Easter vs Waster - What's the difference?
As an adjective easter
is (obsolete) eastern.
As a noun waster is
someone or something that wastes; someone who squanders or spends extravagantly or waster
can be (obsolete|chiefly|fencing) a kind of cudgel; also, a blunt-edged sword used as a foil.
(Christianity) A Christian feast commemorating the resurrection of Christ; the first Sunday following the full moon that occurs on or next after the vernal equinox, neither earlier than March 22 nor later than April 25.
(obsolete) The Jewish passover.
* 1526 , William Tyndale, trans. Bible , Mark XIV:
- We spent each of the past five Easters together as a family.
(paganism) A festival held in honour of the goddess Eostre or Ostara and celebrated at the spring equinox or within the month of April. Also known as Eostre.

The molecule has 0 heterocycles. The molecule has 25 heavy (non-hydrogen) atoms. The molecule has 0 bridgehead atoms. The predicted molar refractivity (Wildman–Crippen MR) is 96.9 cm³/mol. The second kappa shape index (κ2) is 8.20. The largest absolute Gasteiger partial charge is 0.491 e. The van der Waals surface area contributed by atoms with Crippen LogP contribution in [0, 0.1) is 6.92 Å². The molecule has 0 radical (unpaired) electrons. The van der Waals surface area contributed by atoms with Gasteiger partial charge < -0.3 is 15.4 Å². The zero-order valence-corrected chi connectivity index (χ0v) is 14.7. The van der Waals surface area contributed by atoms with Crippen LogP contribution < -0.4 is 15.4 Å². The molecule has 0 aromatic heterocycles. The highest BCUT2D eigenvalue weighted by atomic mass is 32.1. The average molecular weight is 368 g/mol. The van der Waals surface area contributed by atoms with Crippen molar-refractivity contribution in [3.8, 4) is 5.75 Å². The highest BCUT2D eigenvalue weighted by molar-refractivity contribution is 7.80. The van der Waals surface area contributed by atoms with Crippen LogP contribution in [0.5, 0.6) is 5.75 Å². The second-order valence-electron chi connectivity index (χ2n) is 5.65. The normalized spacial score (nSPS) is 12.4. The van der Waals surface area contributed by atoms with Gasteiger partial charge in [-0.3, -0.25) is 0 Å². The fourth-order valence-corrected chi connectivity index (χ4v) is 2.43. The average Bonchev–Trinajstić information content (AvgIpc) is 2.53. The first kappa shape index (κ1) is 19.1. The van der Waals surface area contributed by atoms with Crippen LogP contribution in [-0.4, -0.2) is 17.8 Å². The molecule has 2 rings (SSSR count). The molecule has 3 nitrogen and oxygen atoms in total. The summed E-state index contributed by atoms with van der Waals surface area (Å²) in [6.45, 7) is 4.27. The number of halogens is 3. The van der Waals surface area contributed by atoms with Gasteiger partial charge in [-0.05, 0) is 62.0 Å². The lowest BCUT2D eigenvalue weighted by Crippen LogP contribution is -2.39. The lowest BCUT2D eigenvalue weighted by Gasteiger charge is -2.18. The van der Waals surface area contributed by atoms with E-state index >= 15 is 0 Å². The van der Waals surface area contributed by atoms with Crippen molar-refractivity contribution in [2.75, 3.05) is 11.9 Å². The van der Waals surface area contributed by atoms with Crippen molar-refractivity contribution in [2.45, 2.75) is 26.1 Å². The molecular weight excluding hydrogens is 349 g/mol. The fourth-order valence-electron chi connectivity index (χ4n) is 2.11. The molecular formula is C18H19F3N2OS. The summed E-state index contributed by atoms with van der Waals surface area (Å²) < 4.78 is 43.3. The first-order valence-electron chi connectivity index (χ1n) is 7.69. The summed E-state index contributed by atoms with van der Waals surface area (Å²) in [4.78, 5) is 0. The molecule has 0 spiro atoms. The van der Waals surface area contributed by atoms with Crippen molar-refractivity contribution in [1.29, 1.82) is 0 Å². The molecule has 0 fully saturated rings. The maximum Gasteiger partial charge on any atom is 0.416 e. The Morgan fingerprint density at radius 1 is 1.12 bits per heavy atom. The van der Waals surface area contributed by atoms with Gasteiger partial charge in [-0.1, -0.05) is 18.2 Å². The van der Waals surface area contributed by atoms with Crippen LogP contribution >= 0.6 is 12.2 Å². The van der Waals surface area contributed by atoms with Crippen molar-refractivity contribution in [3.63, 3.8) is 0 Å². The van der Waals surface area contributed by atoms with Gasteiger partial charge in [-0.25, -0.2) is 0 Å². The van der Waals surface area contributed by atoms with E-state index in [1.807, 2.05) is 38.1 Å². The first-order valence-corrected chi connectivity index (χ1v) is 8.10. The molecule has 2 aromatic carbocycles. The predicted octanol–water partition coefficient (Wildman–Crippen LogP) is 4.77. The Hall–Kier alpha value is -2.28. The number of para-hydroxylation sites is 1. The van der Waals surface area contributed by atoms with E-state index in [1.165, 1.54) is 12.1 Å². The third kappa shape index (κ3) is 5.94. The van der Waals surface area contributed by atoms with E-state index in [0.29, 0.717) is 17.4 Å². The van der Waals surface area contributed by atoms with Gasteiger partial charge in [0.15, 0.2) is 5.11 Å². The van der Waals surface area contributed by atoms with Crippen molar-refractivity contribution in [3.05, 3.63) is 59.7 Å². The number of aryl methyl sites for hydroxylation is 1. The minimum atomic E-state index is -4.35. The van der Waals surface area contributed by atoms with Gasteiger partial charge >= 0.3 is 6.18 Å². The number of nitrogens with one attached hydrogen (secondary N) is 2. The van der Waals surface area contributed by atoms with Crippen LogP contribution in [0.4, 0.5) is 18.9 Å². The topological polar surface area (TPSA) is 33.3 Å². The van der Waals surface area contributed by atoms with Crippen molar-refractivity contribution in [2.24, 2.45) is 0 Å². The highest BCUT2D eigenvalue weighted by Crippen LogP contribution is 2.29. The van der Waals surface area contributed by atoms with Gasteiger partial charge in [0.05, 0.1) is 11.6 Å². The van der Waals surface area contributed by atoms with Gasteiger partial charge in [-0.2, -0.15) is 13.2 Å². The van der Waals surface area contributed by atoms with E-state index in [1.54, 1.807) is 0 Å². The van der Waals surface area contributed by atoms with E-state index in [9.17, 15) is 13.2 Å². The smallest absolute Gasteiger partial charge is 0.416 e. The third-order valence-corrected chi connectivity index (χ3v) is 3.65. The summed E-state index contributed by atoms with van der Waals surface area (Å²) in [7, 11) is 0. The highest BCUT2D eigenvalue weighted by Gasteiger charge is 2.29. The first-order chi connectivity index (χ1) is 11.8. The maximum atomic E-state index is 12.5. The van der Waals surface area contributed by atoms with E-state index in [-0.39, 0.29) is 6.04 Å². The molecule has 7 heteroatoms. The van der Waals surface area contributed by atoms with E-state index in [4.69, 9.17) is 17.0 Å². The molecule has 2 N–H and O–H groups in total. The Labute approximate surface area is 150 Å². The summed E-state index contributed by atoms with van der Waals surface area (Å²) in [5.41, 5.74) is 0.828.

- After two dayes folowed ester , and the dayes of swete breed.
* Passion Sunday
* Palm Sunday
* Maundy Thursday
* Good Friday
Partly from (etyl) wastere, wastour, partly from .
Someone or something that wastes; someone who squanders or spends extravagantly.
(dialectal) An imperfection in the wick of a candle, causing it to waste.
* See also
(obsolete, chiefly, fencing) A kind of cudgel; also, a blunt-edged sword used as a foil.
- Or, as they that play at wasters exercise themselves by a few cudgels how to avoid an enemy's blows, let us arm ourselves against all such violent incursions which may invade our minds.